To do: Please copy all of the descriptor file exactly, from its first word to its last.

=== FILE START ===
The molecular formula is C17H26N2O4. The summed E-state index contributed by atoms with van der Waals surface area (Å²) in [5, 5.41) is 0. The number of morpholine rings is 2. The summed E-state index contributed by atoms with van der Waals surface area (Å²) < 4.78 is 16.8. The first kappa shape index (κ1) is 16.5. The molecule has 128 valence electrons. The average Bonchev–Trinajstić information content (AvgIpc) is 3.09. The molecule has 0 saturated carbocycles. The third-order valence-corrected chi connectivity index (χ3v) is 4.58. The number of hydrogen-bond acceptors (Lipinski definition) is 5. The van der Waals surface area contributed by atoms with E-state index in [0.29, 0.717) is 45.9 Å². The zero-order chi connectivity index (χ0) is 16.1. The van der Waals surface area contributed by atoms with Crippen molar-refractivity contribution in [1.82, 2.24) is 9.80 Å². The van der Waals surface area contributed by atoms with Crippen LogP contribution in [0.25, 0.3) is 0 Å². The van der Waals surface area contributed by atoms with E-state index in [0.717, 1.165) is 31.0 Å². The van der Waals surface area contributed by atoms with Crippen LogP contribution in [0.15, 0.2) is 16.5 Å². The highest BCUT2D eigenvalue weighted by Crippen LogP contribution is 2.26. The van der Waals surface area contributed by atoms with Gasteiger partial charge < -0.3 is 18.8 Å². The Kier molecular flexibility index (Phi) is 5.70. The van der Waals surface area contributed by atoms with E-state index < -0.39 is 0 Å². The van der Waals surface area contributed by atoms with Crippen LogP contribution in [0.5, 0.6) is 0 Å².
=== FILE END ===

The molecular formula is C17H26N2O4. The summed E-state index contributed by atoms with van der Waals surface area (Å²) in [5, 5.41) is 0. The number of morpholine rings is 2. The summed E-state index contributed by atoms with van der Waals surface area (Å²) < 4.78 is 16.8. The first kappa shape index (κ1) is 16.5. The molecule has 128 valence electrons. The average Bonchev–Trinajstić information content (AvgIpc) is 3.09. The molecule has 0 saturated carbocycles. The third-order valence-corrected chi connectivity index (χ3v) is 4.58. The number of hydrogen-bond acceptors (Lipinski definition) is 5. The van der Waals surface area contributed by atoms with E-state index in [0.29, 0.717) is 45.9 Å². The zero-order chi connectivity index (χ0) is 16.1. The van der Waals surface area contributed by atoms with Crippen molar-refractivity contribution in [1.82, 2.24) is 9.80 Å². The van der Waals surface area contributed by atoms with Crippen LogP contribution in [0.25, 0.3) is 0 Å². The van der Waals surface area contributed by atoms with E-state index in [0.717, 1.165) is 31.0 Å². The van der Waals surface area contributed by atoms with Crippen LogP contribution in [0.15, 0.2) is 16.5 Å². The highest BCUT2D eigenvalue weighted by Crippen LogP contribution is 2.26. The van der Waals surface area contributed by atoms with Gasteiger partial charge < -0.3 is 18.8 Å². The Kier molecular flexibility index (Phi) is 5.70. The van der Waals surface area contributed by atoms with E-state index < -0.39 is 0 Å². The van der Waals surface area contributed by atoms with Crippen LogP contribution in [0.5, 0.6) is 0 Å².